Issue #4  November 2010
In This Issue
Going the Distance
We've Done it Again!
Show Us Your Logo!
CDC Care Notebook
DBAF Journal Club

Going the Distance

Eliza Luddy

The Luddy family of Vienna, VA is
going the distance for one year old Eliza and all our DBA patients and families. 

On November 13, 2010, John and Tami's participation in the Richmond Marathon/Half Marathon will raise funds for the Diamond Blackfan Anemia Foundation. While John and Tami are reaching out to family, friends, and co-workers, Eliza's siblings, Mitchell, age 11, Natalie, age 7, and Jocelyn, age 10 will be supporting their parents' efforts by soliciting donations at their respective schools.

The DBAF is grateful to the many families that support our mission. It is solely because of our families that we continue to fund research projects and provide family support. We are proud of our families' accomplishments and commitment to finding a cause and a cure for DBA.

To support the Luddy family, please visit our website



Luddys 11.2010

Upcoming Events

DBA Spaghetti Dinner
November 6, 2010
St. Paul's Episcopal Church
Fort Collins, CO
Elizabeth Marchese
Denise Paye

DBA Family Day - Texas
November 6, 2010
Children's Medical Center Dallas & The University of Texas Southwestern Medical Center
Dallas, TX
Debbie Boger, RN

DBA Day - New York
November 13, 2010
Steven & Alexandra Cohen Children's Medical Center of NY
New Hyde Park, NY
Ellen Muir, MSN, CNS
877. DBA. NURSe

Marathon/Half Marathon for DBAF
November 13, 2010
Richmond Marathon
Richmond, VA
John & Tami Luddy

DBA 5K Walk/Run
April 23, 2011
Republic Parks & Recreation Center
Republic, MO
Jacob & Scarlett Buckmaster


Wristbands Available

Twila Edwards


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Raise money for DBAF just by searching the web and shopping online!

Just download the GoodSearch - Diamond Blackfan Anemia Foundation - DBAF toolbar at


Search the Web now Money-saving coupons

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The Diamond Blackfan Anemia Foundation (DBAF) is committed to keeping you updated and connected to the entire DBA community. The Diamond Blackfan Anemia Foundation is YOUR Foundation!  We encourage you to share your ideas, photos, and stories for our website and upcoming newsletters. Contact us at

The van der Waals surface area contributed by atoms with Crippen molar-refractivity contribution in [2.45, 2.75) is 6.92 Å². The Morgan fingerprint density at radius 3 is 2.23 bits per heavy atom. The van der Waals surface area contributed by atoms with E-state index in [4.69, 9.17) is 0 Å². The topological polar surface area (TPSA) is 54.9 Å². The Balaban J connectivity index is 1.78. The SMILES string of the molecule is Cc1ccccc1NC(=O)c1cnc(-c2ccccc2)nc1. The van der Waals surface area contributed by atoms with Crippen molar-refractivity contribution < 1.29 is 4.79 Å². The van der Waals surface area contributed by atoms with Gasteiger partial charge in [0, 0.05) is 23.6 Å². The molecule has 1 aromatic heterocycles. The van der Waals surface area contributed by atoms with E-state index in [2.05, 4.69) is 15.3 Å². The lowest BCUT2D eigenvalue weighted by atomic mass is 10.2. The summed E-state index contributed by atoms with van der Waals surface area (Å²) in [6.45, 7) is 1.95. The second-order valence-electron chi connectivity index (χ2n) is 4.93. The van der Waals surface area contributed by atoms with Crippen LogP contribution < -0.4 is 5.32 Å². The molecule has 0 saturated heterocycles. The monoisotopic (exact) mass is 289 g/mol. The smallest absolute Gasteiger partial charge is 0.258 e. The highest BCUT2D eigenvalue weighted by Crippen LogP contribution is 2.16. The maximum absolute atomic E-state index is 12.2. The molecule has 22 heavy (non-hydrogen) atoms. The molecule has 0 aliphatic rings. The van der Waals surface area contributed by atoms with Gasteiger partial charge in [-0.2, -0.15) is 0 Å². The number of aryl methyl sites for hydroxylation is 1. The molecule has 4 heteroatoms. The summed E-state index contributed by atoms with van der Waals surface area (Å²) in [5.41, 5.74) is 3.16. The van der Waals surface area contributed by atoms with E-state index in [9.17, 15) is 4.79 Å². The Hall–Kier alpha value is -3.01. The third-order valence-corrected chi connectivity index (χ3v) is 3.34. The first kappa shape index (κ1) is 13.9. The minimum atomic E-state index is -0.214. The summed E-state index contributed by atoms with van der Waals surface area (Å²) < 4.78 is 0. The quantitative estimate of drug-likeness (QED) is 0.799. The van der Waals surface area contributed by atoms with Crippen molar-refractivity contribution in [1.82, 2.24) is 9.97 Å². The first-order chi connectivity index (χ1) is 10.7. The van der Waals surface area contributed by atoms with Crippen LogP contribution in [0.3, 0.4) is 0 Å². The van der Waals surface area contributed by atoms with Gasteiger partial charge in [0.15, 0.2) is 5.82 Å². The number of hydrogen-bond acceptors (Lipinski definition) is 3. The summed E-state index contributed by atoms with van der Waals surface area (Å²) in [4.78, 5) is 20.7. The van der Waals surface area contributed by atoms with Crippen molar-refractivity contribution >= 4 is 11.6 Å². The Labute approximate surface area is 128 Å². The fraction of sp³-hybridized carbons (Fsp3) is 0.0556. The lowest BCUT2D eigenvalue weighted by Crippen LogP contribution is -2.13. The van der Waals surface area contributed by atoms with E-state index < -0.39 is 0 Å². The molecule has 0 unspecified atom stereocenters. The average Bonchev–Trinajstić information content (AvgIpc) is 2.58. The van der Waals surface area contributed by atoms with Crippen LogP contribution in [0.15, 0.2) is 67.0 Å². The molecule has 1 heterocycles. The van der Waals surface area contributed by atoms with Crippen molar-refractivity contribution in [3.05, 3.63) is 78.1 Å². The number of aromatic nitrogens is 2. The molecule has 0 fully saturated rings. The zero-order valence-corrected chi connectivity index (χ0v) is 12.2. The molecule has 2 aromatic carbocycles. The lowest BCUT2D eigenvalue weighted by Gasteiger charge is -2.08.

We've Done it Again!

The Diamond Blackfan Anemia Foundation (DBAF) is proud to support  worldwide research projects. Through the efforts, hard work, and generosity of our DBA families and friends, we are pleased to announce the funding of another DBA research proposal. We sincerely thank all of our families who have partnered with us to ensure that reviewed and approved research projects continue to be funded.

Emanuela Tolosano, PhD of the University of Torino, Italy was awarded $22,000 for her proposal entitled "Investigation of a putative role for Feline Leukemia Virus subgroup C Receptor (FLVCR) in the pathogenesis of Diamond Blackfan Anemia."

This project is aimed at defining the role of the Feline Leukemia Virus, subgroup C, Receptor (FLVCR) in the pathogenesis of Diamond-Blackfan anemia (DBA).  FLVCR encodes a protein that exports excess heme from cells.  It has been suggested that defects in globin synthesis, perhaps as a result of ribosomal protein mutations, could result in excess heme in erythroid progenitors that would need to be exported from cells to reduce heme toxicity.  Thus, FLVCR could play an important role in DBA pathogenesis.  Recently, it has been reported that mice lacking FLVCR show a phenotype very close to that of DBA patients, including erythroid failure and malformations.  However, no mutations in FLVCR have been found in a small subset of DBA patients.  One of the goals of this study is to test additional DBA patients for mutations in FLVCR.  It is possible however, that FLVCR could have a role in DBA pathogenesis without being mutated in DBA patients.  Studies have shown that FLVCR is a complex gene giving rise to a number of related proteins that have different functions.  Moreover, different tissues may express different forms of FLVCR protein.  Given the complexity of the FLVCR gene it is possible that mutations in ribosomal protein genes could alter FLVCR expression.  Therefore, this study will also focus on possible changes in FLVCR expression in cells with mutant forms of RPS19.  Finally, the Tolosano laboratory will continue to study the role of different forms of the FLVCR protein in erythropoiesis

We are thankful to Dr. Tolosamo and all those dedicated to finding a cause and a cure for DBA.  Thank you families...we've done it again!

Take the Challenge ~ Show Us Your Logo

T-shirts, hats, coffee mugs, face paintings, tattoos,   pumpkins... our logo is showing up everywhere!
The DBAF invites you to take us with you everywhere and anywhere you go. Our DBA families have joined together to fund research, support each other, and to raise DBA awareness. We are thrilled that our logo is proudly worn and displayed by patients and families everywhere.

 The Lightner family of Maryland got into the Halloween spirit by attending a pumpkin carving get together with family and friends. This glowing masterpiece was created by a DBA mom, Betty and her friend, Amy Horvitz. Thank you Ben, Betty, and Bailey Lightner for adding this treat to our Halloween!